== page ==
United States Senator
November 17, 2009
Statement Of Senator Patrick Leahy (D-Vt.),
Chairman, Senate Judiciary Committee,
On The Subcommittee On Terrorism And Homeland Security's Hearing On
"Cybersecurity: Preventing Terrorist Attacks and Protecting Privacy in Cyberspace,"
November 17, 2009
I commend Senator Cardin and the Subcommittee on Terrorism and Homeland Security for holding this timely hearing on "Cybersecurity: Preventing Terrorist Attacks and Protecting Privacy in Cyberspace." The troubling cyber attack on U.S. Government computers in July was an important reminder that developing a comprehensive national strategy for cybersecurity is one of the most challenging and important issues facing our Nation. Just last week, the Government Accountability Office released a report finding that the computer network at the Los Alamos National Laboratory remains vulnerable to cyber attack.
The Judiciary Committee has made improving the security of our Nation's computers one of its highest legislative priorities. Earlier this month, the Committee reported comprehensive data privacy legislation that will help to better secure the Nation's computer systems and to protect privacy. Today's hearing on cybersecurity builds upon the Committee's work in this area.
I am particularly pleased that this hearing will examine the need to balance the effort to improve cybersecurity with our obligation to protect the privacy rights and civil liberties of all Americans. I have long believed that national security and personal liberty are not mutually exclusive. We can -- and must -- have both in a vibrant Democracy.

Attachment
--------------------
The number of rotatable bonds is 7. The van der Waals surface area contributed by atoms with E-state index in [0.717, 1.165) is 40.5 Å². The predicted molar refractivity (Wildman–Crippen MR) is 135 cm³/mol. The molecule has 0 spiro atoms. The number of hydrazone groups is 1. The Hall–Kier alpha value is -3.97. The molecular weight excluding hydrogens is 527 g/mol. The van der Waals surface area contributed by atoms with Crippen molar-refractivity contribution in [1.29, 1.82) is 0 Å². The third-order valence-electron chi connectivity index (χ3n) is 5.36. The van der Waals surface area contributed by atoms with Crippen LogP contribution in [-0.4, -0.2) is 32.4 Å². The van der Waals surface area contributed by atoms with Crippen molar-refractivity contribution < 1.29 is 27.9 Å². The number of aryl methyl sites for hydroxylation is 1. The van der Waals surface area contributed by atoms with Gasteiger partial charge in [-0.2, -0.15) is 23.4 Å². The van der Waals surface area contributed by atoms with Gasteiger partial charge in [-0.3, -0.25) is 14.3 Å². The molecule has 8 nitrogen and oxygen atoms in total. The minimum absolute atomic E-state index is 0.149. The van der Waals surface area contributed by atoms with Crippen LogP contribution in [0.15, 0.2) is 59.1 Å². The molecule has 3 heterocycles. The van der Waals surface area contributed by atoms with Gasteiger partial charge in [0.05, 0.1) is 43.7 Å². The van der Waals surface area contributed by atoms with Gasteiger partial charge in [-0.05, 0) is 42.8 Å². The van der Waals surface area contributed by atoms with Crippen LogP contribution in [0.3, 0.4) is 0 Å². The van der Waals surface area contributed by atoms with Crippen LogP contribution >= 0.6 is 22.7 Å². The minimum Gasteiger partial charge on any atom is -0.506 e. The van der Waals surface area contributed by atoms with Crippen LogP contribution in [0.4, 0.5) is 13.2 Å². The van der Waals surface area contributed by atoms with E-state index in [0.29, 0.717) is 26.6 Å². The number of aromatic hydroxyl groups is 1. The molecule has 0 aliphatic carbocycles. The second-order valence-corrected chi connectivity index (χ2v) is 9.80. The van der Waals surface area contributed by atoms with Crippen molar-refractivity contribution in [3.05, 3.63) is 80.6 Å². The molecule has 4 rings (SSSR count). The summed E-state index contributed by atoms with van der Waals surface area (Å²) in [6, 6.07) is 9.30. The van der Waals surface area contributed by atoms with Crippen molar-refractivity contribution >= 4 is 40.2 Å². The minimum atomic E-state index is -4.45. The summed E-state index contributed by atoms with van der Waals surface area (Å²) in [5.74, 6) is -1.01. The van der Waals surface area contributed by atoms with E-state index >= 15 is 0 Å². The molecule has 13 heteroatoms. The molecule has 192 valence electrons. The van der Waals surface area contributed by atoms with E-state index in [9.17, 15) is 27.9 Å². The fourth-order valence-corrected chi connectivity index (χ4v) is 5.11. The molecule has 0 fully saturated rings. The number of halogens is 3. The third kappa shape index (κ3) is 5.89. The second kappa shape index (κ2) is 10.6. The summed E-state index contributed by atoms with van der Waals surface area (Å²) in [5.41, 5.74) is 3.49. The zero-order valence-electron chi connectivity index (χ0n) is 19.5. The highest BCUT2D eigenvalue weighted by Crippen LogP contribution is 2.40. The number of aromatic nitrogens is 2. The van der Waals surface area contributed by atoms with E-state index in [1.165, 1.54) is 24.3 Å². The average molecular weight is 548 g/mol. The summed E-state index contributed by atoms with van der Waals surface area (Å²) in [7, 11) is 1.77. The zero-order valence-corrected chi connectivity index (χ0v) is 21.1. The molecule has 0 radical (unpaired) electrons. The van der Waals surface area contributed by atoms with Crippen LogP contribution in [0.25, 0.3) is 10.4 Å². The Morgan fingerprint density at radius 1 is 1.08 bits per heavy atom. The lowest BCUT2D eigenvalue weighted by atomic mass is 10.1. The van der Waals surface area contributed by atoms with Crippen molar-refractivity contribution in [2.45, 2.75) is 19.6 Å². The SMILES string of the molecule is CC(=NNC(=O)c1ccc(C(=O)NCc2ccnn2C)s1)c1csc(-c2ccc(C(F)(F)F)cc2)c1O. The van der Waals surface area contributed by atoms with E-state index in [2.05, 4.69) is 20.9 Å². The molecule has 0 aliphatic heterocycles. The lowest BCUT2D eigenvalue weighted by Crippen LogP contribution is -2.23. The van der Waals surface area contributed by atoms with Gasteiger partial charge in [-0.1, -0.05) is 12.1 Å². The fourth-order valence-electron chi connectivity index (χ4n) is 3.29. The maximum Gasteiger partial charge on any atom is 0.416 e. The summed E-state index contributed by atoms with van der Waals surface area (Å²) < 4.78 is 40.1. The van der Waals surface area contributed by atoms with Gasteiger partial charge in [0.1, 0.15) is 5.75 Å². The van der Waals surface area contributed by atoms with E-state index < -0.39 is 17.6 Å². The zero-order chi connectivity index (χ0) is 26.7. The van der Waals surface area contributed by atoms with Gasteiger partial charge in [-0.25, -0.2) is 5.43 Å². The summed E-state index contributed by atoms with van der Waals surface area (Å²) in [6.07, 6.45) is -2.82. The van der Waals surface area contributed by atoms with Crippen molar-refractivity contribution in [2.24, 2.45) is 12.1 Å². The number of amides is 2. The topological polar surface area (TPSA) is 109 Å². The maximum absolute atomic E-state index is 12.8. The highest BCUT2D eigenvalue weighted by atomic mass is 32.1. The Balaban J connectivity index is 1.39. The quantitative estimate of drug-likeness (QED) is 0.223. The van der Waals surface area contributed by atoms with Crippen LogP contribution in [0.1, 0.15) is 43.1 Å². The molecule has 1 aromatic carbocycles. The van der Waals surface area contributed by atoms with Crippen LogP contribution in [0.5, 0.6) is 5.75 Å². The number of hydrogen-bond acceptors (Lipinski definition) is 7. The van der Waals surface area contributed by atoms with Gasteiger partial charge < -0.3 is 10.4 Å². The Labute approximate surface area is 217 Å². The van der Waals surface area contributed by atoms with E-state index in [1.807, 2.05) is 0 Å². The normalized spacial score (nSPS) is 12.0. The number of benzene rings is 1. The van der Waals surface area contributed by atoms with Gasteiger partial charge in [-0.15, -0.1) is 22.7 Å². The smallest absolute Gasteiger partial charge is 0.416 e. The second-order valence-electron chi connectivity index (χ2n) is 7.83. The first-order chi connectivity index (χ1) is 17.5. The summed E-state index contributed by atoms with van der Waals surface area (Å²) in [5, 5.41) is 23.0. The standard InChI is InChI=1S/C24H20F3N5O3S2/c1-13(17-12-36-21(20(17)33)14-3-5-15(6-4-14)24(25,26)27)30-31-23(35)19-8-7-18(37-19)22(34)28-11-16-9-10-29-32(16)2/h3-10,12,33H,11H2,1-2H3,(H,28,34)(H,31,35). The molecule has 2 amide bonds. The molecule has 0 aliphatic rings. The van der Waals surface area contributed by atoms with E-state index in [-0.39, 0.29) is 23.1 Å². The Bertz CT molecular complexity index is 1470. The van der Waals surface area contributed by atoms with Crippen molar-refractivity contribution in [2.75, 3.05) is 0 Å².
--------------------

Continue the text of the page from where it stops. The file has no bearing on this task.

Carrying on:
A key tool put in place by the Congress to ensure both security and liberty is the Privacy and Civil Liberties Oversight Board - a critical board established by the Congress to ensure that privacy and civil liberties concerns are appropriately considered in developing and implementing the Nation's counterterrorism policies. In May, the President's report on Cyberspace Policy Review recommended that this Board be quickly reconstituted and that its work include cybersecurity-related issues.
Having a fully functional Privacy and Civil Liberties Oversight Board is vital to protecting the privacy and civil liberties of all Americans and to developing a comprehensive national cybersecurity strategy. That is why I have urged the President to promptly appoint qualified individuals to this Board.
The testimony offered today will help the Committee as it continues its oversight of emerging cybersecurity issues involving the Departments of Justice and Homeland Security and the President's new cybersecurity initiative. I thank all of the witnesses for sharing their insights on this emerging issue with the Committee.
I also thank Senator Cardin for his leadership on the issue of cybersecurity. I look forward to a meaningful exchange.
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